- Then there was the time he and his companions had to sneak out of their camp and flee in the darkness, to avoid Mexican bandidos who knew about their gold, and threatened to kill them and take everything.
I’d wonder if this guy was just playing me with made up stories, but he had enough solid details in there of the places we’ve both gone, that I’m convinced he’s for real.
And a treasure hunter too?
Call me naive, but I thought that gold hunting was the same as treasure hunting. I stand corrected! Looking for gold is more of a sure thing. If you’ve done it enough, you know where to look, and you just get to work. The gold will turn up.
On the other hand, treasure hunting is much more difficult. You have to follow massive numbers of clues, and you’re never really sure if you’re on the right track until you get to the end.
All about the hidden treasure
Have you heard of the hidden treasure of Forrest Fenn? This was all news to me, but it’s quite a tale.
Forrest Fenn is a well-known name in Santa Fe, New Mexico. He was the founder of the prominent gallery and sculpture garden which is now owned by Nedra Matteucci. His life story is like a typical businessman who made good.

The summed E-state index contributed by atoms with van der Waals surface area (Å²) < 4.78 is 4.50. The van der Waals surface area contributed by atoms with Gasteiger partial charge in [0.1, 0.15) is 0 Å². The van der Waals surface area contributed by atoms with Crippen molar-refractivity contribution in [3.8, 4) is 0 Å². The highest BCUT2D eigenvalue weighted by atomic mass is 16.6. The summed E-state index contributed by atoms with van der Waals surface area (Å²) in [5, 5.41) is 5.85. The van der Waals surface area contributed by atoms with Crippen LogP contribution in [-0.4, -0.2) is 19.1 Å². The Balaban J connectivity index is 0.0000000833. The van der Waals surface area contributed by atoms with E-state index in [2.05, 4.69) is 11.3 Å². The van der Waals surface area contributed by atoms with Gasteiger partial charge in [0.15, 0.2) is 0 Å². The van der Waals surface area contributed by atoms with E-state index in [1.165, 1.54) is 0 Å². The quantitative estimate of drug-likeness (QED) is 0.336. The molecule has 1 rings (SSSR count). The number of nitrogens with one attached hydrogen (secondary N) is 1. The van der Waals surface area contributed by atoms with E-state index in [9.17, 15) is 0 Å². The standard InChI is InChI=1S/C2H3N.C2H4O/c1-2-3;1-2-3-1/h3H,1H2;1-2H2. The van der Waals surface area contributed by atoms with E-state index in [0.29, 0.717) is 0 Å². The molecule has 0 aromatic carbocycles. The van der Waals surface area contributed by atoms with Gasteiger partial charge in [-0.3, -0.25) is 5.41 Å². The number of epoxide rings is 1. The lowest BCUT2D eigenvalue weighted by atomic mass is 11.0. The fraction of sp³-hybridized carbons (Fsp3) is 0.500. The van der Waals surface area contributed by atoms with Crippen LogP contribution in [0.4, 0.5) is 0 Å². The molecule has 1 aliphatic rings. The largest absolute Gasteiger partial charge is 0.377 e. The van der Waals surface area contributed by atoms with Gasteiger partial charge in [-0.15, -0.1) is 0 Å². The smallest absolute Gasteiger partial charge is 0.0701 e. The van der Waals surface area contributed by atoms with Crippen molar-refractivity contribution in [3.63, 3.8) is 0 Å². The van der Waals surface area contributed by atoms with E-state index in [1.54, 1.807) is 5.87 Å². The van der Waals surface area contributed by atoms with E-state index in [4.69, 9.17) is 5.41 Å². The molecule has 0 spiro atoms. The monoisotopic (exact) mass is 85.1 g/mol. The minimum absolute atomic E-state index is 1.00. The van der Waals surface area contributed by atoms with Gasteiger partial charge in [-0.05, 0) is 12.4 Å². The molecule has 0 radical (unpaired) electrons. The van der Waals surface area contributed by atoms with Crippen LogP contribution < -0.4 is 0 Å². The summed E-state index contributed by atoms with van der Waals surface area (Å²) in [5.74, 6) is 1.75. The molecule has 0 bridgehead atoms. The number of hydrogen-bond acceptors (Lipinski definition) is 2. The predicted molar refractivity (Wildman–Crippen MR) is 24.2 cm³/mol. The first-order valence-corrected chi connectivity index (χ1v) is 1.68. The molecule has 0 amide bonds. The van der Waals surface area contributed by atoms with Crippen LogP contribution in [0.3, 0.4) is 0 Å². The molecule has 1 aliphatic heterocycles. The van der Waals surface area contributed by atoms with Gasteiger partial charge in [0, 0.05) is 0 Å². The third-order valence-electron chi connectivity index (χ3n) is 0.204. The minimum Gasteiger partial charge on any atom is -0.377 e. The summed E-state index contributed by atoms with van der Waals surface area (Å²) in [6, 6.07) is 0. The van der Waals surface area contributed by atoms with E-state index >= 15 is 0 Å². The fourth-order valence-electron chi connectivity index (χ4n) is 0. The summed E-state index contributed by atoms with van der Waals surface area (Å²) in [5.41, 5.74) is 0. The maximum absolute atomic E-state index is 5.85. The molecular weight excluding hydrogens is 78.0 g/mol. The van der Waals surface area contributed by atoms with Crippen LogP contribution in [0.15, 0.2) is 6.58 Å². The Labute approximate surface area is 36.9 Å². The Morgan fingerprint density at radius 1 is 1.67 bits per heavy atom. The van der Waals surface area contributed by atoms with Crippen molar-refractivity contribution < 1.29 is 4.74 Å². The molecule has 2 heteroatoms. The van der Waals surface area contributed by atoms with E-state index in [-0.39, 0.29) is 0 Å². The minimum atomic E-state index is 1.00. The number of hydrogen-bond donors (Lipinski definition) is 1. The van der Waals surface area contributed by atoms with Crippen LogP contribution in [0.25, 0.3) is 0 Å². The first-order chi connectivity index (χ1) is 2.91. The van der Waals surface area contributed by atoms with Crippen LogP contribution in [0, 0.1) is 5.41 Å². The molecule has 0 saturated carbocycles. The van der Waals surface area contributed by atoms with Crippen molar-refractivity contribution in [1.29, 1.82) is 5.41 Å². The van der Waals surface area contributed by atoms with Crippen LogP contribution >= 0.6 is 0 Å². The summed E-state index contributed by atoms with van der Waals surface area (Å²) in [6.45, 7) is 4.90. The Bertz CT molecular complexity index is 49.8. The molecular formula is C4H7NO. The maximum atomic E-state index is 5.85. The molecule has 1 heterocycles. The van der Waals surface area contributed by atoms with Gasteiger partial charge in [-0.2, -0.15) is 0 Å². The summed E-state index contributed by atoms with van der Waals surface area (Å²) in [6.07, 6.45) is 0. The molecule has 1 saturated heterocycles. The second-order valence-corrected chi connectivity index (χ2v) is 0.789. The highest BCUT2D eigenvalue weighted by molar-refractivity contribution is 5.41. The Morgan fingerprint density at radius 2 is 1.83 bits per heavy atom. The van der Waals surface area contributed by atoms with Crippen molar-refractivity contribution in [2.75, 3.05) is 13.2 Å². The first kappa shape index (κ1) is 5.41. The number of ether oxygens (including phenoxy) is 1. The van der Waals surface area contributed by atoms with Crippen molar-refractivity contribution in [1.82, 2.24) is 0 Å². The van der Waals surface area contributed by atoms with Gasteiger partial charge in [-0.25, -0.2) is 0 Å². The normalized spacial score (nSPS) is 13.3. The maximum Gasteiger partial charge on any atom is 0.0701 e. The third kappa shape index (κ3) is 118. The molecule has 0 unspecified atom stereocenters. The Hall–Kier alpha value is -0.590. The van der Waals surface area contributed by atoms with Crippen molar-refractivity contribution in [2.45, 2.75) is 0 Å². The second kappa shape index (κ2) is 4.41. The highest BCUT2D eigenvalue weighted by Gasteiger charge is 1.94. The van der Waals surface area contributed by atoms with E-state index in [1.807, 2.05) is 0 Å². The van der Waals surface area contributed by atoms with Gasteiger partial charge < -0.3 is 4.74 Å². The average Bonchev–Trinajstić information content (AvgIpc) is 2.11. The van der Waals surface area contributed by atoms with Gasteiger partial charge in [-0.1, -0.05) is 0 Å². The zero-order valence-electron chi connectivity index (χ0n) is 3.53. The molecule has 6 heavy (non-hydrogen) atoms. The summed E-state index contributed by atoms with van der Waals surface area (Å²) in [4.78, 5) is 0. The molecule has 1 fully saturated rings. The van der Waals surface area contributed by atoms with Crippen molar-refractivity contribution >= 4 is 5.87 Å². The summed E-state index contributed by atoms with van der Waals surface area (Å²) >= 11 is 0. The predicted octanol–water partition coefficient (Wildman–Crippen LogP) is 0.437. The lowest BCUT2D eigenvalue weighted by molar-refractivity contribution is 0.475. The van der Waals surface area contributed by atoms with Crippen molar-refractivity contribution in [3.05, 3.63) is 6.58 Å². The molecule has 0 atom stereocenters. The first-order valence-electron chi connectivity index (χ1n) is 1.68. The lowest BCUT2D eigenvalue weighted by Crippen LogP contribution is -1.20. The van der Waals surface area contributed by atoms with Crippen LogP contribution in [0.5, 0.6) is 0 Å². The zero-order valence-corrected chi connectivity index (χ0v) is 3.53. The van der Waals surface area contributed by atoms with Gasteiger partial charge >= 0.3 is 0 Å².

But then it gets weird…
Apparently this guy hid an elaborately decorated metal chest full of rare coins, gold nuggets, gemstones, and jewelry.
Looks pretty cool, doesn’t it? 🙂
In 2010, Fenn published a book called “The Thrill of the Chase“. In the book, he said that he had hidden this treasure worth over a million dollars, somewhere in the Rocky Mountains.
The book provided clues for how to find the treasure, including a poem that’s supposed to be the key.
As I have gone alone in there
And with my treasures bold,
I can keep my secret where,
And hint of riches new and old.
Begin it where warm waters halt
And take it in the canyon down,
Not far, but too far to walk.
Put in below the home of Brown.
Aside from the poem, everything else in the book could be a clue, too. The way somebody is holding their arms in a picture, or a word that is misspelled, or a hole that appears in one photo but not in another.
But what does it all mean?
There are online forums such as dalneitzel.com, where dedicated treasure hunters can discuss questions like what he meant by “home of Brown“. The poem and other clues can be interpreted in many different ways, which makes the chase a challenge. By now, there are tens of thousands of people searching for this fortune in a box.
People take this stuff seriously! In fact, a couple of people have even died in their search for the treasure.
Tom is one of the serious seekers, and he’s been traveling the West, looking for this treasure full time for three years now. (Full time, except for the odd trip to California or Baja to pick up some gold!) 😉